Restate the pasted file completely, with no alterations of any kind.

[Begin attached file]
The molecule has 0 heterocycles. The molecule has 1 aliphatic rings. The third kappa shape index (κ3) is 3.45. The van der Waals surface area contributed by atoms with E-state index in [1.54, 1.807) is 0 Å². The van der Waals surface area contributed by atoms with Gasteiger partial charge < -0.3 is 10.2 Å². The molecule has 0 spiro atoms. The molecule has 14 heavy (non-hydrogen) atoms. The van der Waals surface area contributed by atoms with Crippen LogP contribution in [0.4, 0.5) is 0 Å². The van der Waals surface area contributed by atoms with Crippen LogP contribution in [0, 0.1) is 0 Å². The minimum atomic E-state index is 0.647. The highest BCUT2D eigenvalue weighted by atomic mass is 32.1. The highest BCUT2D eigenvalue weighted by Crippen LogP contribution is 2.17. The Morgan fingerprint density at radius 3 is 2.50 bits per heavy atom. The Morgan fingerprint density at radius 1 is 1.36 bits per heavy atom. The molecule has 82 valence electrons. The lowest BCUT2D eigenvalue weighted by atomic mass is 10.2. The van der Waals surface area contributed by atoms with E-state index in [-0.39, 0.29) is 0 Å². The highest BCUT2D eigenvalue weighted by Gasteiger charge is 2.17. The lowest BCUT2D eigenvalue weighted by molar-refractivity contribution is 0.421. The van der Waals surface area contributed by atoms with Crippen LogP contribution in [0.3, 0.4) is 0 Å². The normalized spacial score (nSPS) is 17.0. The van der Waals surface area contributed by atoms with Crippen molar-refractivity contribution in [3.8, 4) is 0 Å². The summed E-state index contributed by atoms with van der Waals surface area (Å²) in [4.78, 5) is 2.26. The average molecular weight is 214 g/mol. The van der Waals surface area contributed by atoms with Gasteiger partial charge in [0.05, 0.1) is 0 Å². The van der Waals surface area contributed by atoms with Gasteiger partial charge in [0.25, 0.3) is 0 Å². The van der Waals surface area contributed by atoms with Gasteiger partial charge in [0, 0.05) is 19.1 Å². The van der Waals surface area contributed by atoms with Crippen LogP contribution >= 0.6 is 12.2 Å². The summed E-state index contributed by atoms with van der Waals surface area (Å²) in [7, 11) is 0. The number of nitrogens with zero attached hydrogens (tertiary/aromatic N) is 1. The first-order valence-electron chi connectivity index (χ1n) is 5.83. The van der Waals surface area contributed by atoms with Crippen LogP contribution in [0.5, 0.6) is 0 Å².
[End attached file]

The molecule has 0 heterocycles. The molecule has 1 aliphatic rings. The third kappa shape index (κ3) is 3.45. The van der Waals surface area contributed by atoms with E-state index in [1.54, 1.807) is 0 Å². The van der Waals surface area contributed by atoms with Gasteiger partial charge < -0.3 is 10.2 Å². The molecule has 0 spiro atoms. The molecule has 14 heavy (non-hydrogen) atoms. The van der Waals surface area contributed by atoms with Crippen LogP contribution in [0.4, 0.5) is 0 Å². The van der Waals surface area contributed by atoms with Crippen LogP contribution in [0, 0.1) is 0 Å². The minimum atomic E-state index is 0.647. The highest BCUT2D eigenvalue weighted by atomic mass is 32.1. The highest BCUT2D eigenvalue weighted by Crippen LogP contribution is 2.17. The Morgan fingerprint density at radius 3 is 2.50 bits per heavy atom. The Morgan fingerprint density at radius 1 is 1.36 bits per heavy atom. The molecule has 82 valence electrons. The lowest BCUT2D eigenvalue weighted by atomic mass is 10.2. The van der Waals surface area contributed by atoms with E-state index in [-0.39, 0.29) is 0 Å². The highest BCUT2D eigenvalue weighted by Gasteiger charge is 2.17. The lowest BCUT2D eigenvalue weighted by molar-refractivity contribution is 0.421. The van der Waals surface area contributed by atoms with Crippen LogP contribution in [0.3, 0.4) is 0 Å². The normalized spacial score (nSPS) is 17.0. The van der Waals surface area contributed by atoms with Crippen molar-refractivity contribution in [3.8, 4) is 0 Å². The summed E-state index contributed by atoms with van der Waals surface area (Å²) in [4.78, 5) is 2.26. The average molecular weight is 214 g/mol. The van der Waals surface area contributed by atoms with Gasteiger partial charge in [0.05, 0.1) is 0 Å². The van der Waals surface area contributed by atoms with Gasteiger partial charge in [0.25, 0.3) is 0 Å². The van der Waals surface area contributed by atoms with Gasteiger partial charge in [0, 0.05) is 19.1 Å². The van der Waals surface area contributed by atoms with Crippen LogP contribution >= 0.6 is 12.2 Å². The summed E-state index contributed by atoms with van der Waals surface area (Å²) in [7, 11) is 0. The number of nitrogens with zero attached hydrogens (tertiary/aromatic N) is 1. The first-order valence-electron chi connectivity index (χ1n) is 5.83. The van der Waals surface area contributed by atoms with Crippen LogP contribution in [0.5, 0.6) is 0 Å².